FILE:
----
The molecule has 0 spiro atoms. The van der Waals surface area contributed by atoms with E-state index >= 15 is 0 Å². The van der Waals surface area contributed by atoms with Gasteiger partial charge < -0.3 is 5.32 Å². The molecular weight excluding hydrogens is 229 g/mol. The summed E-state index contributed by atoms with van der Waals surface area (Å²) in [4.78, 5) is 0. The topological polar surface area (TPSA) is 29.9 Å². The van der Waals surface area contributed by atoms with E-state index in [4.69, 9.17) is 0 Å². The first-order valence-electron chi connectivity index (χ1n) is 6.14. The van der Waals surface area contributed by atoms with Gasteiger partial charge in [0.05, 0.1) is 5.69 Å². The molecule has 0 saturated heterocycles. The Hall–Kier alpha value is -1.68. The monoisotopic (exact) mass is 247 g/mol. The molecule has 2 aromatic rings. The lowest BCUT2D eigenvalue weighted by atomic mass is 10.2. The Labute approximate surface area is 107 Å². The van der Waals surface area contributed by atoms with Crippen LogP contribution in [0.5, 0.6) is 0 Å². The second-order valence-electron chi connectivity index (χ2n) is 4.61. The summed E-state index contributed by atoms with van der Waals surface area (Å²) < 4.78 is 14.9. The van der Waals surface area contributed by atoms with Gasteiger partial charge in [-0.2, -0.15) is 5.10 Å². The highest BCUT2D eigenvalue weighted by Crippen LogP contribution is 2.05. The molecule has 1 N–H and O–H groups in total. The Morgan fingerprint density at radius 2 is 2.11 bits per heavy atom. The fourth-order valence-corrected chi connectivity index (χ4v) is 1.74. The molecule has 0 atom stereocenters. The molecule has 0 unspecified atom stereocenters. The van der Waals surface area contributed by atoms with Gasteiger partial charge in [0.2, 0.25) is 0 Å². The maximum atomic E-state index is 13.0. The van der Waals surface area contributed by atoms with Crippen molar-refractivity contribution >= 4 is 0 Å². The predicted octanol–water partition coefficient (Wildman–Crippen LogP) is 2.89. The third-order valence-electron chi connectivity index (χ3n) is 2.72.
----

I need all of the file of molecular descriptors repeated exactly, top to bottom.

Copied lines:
The molecule has 0 spiro atoms. The van der Waals surface area contributed by atoms with E-state index >= 15 is 0 Å². The van der Waals surface area contributed by atoms with Gasteiger partial charge < -0.3 is 5.32 Å². The molecular weight excluding hydrogens is 229 g/mol. The summed E-state index contributed by atoms with van der Waals surface area (Å²) in [4.78, 5) is 0. The topological polar surface area (TPSA) is 29.9 Å². The van der Waals surface area contributed by atoms with E-state index in [4.69, 9.17) is 0 Å². The first-order valence-electron chi connectivity index (χ1n) is 6.14. The van der Waals surface area contributed by atoms with Gasteiger partial charge in [0.05, 0.1) is 5.69 Å². The molecule has 0 saturated heterocycles. The Hall–Kier alpha value is -1.68. The monoisotopic (exact) mass is 247 g/mol. The molecule has 2 aromatic rings. The lowest BCUT2D eigenvalue weighted by atomic mass is 10.2. The Labute approximate surface area is 107 Å². The van der Waals surface area contributed by atoms with Crippen LogP contribution in [0.5, 0.6) is 0 Å². The second-order valence-electron chi connectivity index (χ2n) is 4.61. The summed E-state index contributed by atoms with van der Waals surface area (Å²) < 4.78 is 14.9. The van der Waals surface area contributed by atoms with Gasteiger partial charge in [-0.2, -0.15) is 5.10 Å². The highest BCUT2D eigenvalue weighted by Crippen LogP contribution is 2.05. The molecule has 1 N–H and O–H groups in total. The Morgan fingerprint density at radius 2 is 2.11 bits per heavy atom. The fourth-order valence-corrected chi connectivity index (χ4v) is 1.74. The molecule has 0 atom stereocenters. The molecule has 0 unspecified atom stereocenters. The van der Waals surface area contributed by atoms with Gasteiger partial charge in [0.2, 0.25) is 0 Å². The maximum atomic E-state index is 13.0. The van der Waals surface area contributed by atoms with Crippen molar-refractivity contribution >= 4 is 0 Å². The predicted octanol–water partition coefficient (Wildman–Crippen LogP) is 2.89. The third-order valence-electron chi connectivity index (χ3n) is 2.72.